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Cambodia, the next setting to a ‘Battle of the Rails’

As Australian operator Toll Royal Railways looks at a possible withdrawal from in Cambodia, a new China-backed company tries to take over and promise to rehabilitate more tracks including Phnom Penh-Saigon.

According to a report published by English-written newspaper Phnom Penh Post, a new rail company, financed from Sino-Pacific Construction Consultancy Co. from China and Hikmat Asia Sdn. Bhd. from Malaysia, is looking to take over the 30-year rail concession given to Australian Toll Royal Railway and its local partner Royal Group of Companies.

Toll Royal Railway won in 2010 a concession to operate and upgrade the Cambodian rail network. By the time, ADB and AusAID agreed to fund US$ 140m network and infrastructure upgrade, with work including the South Line (254 Km) from Phnom Penh to Sihanoukville, the North Line (388 km) from Phnom Penh to Poipet (line rehabilitation) and the Missing Link (48 km) from Poipet to Sisophon, up to Thai border. The company also renovated Phnom Penh rail station in the centre of the capital, so far the most visible work done by Toll Royal Railway.

However, difficulties accumulated along with the operation of the network and its development. Delays multiplied due to the resettling of over 1,000 households living along the rail and the heavy hand of the government to find a solution according to the Phnom Penh Post. Toll Royal Railway halted all of its train services (freight) in May along the Southern Line. Neither Toll or the Cambodian government have commented publicly on the possible take-over of services by a new operator.

The company named Rail Services (Cambodia) Ltd, presented its revival plan for what it calls “Kampuchea Rail” to government officials on August 3, Chairman and Chief Executive Daryl Dealehr said a company statement obtained by the Phnom Penh Post.

The statement highlights the company’s commitment to invest US$ 850 million into the current existing rail system to continue running the Southern Line, rehabilitating lines up to the Thai border and to construct the link to Ho Chi Minh City in Vietnam. The 280-km rail link to Saigon would be new. Although the investment is high, it offers the best potential for a good return in investment due to booming economic conditions in the South Vietnam metropolis. In return to the investment, Rail Services asks to be able to operate the rail service between Phnom Penh and Ho Chi Minh City for at least 60 years and get a 40-year concession for the Northern and Southern Lines.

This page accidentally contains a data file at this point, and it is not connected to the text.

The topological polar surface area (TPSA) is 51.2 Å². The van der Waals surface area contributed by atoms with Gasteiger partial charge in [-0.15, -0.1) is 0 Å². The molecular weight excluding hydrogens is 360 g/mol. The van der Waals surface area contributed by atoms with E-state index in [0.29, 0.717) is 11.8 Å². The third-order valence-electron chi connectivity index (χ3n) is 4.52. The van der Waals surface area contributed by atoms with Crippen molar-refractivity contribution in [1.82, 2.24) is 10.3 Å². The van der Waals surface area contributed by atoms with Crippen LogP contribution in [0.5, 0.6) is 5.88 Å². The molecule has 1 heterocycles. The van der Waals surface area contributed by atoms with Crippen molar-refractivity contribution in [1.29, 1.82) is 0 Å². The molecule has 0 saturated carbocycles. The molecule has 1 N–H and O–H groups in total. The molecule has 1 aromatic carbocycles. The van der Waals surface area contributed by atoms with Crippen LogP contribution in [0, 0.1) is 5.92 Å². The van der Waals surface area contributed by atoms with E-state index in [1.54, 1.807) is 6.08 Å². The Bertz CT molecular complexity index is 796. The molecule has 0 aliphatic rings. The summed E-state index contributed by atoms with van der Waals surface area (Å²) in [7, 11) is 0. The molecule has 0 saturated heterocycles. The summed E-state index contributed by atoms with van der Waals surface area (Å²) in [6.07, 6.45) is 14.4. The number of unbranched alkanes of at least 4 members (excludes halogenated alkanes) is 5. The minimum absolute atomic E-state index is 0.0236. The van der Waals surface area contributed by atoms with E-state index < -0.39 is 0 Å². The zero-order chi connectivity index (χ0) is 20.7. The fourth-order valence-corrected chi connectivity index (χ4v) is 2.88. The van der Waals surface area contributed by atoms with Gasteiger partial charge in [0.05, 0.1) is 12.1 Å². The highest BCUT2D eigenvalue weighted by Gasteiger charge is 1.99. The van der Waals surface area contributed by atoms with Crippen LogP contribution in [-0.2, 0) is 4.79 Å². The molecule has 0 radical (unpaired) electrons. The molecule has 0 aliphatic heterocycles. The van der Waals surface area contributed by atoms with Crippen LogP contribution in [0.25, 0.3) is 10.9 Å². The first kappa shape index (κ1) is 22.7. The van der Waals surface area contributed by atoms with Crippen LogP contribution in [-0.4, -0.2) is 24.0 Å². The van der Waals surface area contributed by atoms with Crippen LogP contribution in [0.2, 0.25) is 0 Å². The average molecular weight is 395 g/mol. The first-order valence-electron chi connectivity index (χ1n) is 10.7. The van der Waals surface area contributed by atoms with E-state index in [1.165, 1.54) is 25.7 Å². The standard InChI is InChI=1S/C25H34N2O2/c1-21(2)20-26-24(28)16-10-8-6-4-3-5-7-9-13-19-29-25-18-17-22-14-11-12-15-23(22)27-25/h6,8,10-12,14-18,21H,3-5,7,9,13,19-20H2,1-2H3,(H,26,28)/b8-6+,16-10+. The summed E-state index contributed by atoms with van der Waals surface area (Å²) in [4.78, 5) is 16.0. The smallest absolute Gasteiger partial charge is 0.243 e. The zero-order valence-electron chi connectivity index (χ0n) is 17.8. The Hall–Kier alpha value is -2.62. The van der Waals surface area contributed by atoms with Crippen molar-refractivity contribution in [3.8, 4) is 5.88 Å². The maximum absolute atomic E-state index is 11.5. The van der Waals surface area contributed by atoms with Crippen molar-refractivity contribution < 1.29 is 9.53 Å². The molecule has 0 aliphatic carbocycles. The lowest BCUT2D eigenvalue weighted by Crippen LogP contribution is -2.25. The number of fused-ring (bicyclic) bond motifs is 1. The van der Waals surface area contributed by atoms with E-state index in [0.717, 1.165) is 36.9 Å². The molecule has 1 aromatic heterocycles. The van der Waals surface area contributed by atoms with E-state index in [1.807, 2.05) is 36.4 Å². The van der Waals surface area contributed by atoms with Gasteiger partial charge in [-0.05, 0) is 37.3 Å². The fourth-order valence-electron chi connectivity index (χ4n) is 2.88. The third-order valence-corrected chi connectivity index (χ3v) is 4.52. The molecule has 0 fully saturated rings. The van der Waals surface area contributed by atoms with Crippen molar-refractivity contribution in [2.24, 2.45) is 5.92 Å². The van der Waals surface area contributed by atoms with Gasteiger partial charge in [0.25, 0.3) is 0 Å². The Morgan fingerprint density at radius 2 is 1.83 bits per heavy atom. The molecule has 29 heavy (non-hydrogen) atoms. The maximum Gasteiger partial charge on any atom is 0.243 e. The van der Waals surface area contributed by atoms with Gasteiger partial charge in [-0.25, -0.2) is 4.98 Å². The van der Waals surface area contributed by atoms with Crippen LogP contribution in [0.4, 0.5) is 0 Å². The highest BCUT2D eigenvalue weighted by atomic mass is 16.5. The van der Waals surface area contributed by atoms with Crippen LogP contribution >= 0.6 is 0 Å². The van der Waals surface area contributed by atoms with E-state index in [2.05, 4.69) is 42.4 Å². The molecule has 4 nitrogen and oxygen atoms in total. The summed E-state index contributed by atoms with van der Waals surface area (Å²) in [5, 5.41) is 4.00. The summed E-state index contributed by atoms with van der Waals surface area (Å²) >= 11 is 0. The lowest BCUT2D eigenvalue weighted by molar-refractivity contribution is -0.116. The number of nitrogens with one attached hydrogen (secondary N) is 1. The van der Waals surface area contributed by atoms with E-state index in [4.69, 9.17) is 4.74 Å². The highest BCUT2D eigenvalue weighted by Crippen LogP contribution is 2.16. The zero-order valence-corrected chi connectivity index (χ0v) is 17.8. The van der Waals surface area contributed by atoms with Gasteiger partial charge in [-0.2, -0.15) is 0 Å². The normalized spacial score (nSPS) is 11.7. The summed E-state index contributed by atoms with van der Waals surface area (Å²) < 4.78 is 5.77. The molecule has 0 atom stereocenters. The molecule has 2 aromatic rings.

In the statement of Rail Services, the Phnom Penh Post reveals the list of Toll Royal Railway failures, saying that “Toll Royal: ceased existing rail services and operations in February 2012; retrenched the majority of its workforce; has not invested in rolling stock and equipment; has not undertaken rail infrastructure improvements supplementing the existing rail network; advised the Government it was unlikely to recommence rail operations before March 2013; and demanded that the RGC forgo concession fees for years five through eight and half of year nine, amounting to a waiver of revenues estimated in excess of $9.5 million.”

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Luc Citrinot a French national is a freelance journalist and consultant in tourism and air transport with over 20 years experience. Based in Paris and Bangkok, he works for various travel and air transport trade publications in Europe and Asia.

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